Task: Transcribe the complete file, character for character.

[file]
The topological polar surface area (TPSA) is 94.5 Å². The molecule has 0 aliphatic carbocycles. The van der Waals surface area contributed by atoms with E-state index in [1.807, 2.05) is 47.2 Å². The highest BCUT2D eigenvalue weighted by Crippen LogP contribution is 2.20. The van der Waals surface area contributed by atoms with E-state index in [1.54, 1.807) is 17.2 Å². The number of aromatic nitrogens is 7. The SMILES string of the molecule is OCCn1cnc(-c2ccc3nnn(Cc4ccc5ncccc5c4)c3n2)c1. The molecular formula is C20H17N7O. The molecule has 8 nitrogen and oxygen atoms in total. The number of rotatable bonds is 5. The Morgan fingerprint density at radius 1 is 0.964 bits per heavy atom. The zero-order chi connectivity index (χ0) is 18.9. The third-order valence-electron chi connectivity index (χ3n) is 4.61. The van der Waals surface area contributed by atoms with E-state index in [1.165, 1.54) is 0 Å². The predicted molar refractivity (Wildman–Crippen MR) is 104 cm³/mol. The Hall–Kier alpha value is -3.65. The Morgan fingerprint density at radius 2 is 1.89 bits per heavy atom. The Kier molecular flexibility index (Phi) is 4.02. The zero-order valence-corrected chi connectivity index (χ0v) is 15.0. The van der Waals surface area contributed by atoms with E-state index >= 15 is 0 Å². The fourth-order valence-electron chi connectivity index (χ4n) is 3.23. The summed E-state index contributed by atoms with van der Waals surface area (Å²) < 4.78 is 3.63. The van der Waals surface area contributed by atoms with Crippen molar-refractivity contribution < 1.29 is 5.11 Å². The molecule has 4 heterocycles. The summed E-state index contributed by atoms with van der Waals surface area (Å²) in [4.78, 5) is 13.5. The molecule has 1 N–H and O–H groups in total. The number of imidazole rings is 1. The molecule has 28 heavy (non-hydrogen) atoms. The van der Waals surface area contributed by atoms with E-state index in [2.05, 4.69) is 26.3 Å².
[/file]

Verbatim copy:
The topological polar surface area (TPSA) is 94.5 Å². The molecule has 0 aliphatic carbocycles. The van der Waals surface area contributed by atoms with E-state index in [1.807, 2.05) is 47.2 Å². The highest BCUT2D eigenvalue weighted by Crippen LogP contribution is 2.20. The van der Waals surface area contributed by atoms with E-state index in [1.54, 1.807) is 17.2 Å². The number of aromatic nitrogens is 7. The SMILES string of the molecule is OCCn1cnc(-c2ccc3nnn(Cc4ccc5ncccc5c4)c3n2)c1. The molecular formula is C20H17N7O. The molecule has 8 nitrogen and oxygen atoms in total. The number of rotatable bonds is 5. The Morgan fingerprint density at radius 1 is 0.964 bits per heavy atom. The zero-order chi connectivity index (χ0) is 18.9. The third-order valence-electron chi connectivity index (χ3n) is 4.61. The van der Waals surface area contributed by atoms with E-state index in [1.165, 1.54) is 0 Å². The predicted molar refractivity (Wildman–Crippen MR) is 104 cm³/mol. The Hall–Kier alpha value is -3.65. The Morgan fingerprint density at radius 2 is 1.89 bits per heavy atom. The Kier molecular flexibility index (Phi) is 4.02. The zero-order valence-corrected chi connectivity index (χ0v) is 15.0. The van der Waals surface area contributed by atoms with E-state index >= 15 is 0 Å². The fourth-order valence-electron chi connectivity index (χ4n) is 3.23. The summed E-state index contributed by atoms with van der Waals surface area (Å²) < 4.78 is 3.63. The van der Waals surface area contributed by atoms with Crippen molar-refractivity contribution < 1.29 is 5.11 Å². The molecule has 4 heterocycles. The summed E-state index contributed by atoms with van der Waals surface area (Å²) in [4.78, 5) is 13.5. The molecule has 1 N–H and O–H groups in total. The number of imidazole rings is 1. The molecule has 28 heavy (non-hydrogen) atoms. The van der Waals surface area contributed by atoms with E-state index in [2.05, 4.69) is 26.3 Å².